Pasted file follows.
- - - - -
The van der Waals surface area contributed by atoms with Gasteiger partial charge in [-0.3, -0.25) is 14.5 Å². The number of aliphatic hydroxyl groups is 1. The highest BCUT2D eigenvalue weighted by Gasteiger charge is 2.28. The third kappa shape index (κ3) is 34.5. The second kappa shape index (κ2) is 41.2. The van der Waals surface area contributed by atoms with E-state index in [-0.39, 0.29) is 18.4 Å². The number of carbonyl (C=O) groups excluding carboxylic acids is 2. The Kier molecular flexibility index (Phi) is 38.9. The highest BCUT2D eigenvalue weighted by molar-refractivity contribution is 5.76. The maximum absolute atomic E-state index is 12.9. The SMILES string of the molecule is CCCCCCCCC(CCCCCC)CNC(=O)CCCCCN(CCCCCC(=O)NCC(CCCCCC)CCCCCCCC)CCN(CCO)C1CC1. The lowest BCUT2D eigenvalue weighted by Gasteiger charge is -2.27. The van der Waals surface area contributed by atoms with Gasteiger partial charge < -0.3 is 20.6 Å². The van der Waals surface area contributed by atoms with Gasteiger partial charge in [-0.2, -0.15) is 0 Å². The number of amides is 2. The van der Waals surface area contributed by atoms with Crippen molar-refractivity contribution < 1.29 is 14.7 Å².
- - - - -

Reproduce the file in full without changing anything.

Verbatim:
The van der Waals surface area contributed by atoms with Gasteiger partial charge in [-0.3, -0.25) is 14.5 Å². The number of aliphatic hydroxyl groups is 1. The highest BCUT2D eigenvalue weighted by Gasteiger charge is 2.28. The third kappa shape index (κ3) is 34.5. The second kappa shape index (κ2) is 41.2. The van der Waals surface area contributed by atoms with E-state index in [-0.39, 0.29) is 18.4 Å². The number of carbonyl (C=O) groups excluding carboxylic acids is 2. The Kier molecular flexibility index (Phi) is 38.9. The highest BCUT2D eigenvalue weighted by molar-refractivity contribution is 5.76. The maximum absolute atomic E-state index is 12.9. The SMILES string of the molecule is CCCCCCCCC(CCCCCC)CNC(=O)CCCCCN(CCCCCC(=O)NCC(CCCCCC)CCCCCCCC)CCN(CCO)C1CC1. The lowest BCUT2D eigenvalue weighted by Gasteiger charge is -2.27. The van der Waals surface area contributed by atoms with Gasteiger partial charge < -0.3 is 20.6 Å². The van der Waals surface area contributed by atoms with Gasteiger partial charge in [-0.2, -0.15) is 0 Å². The number of amides is 2. The van der Waals surface area contributed by atoms with Crippen molar-refractivity contribution < 1.29 is 14.7 Å².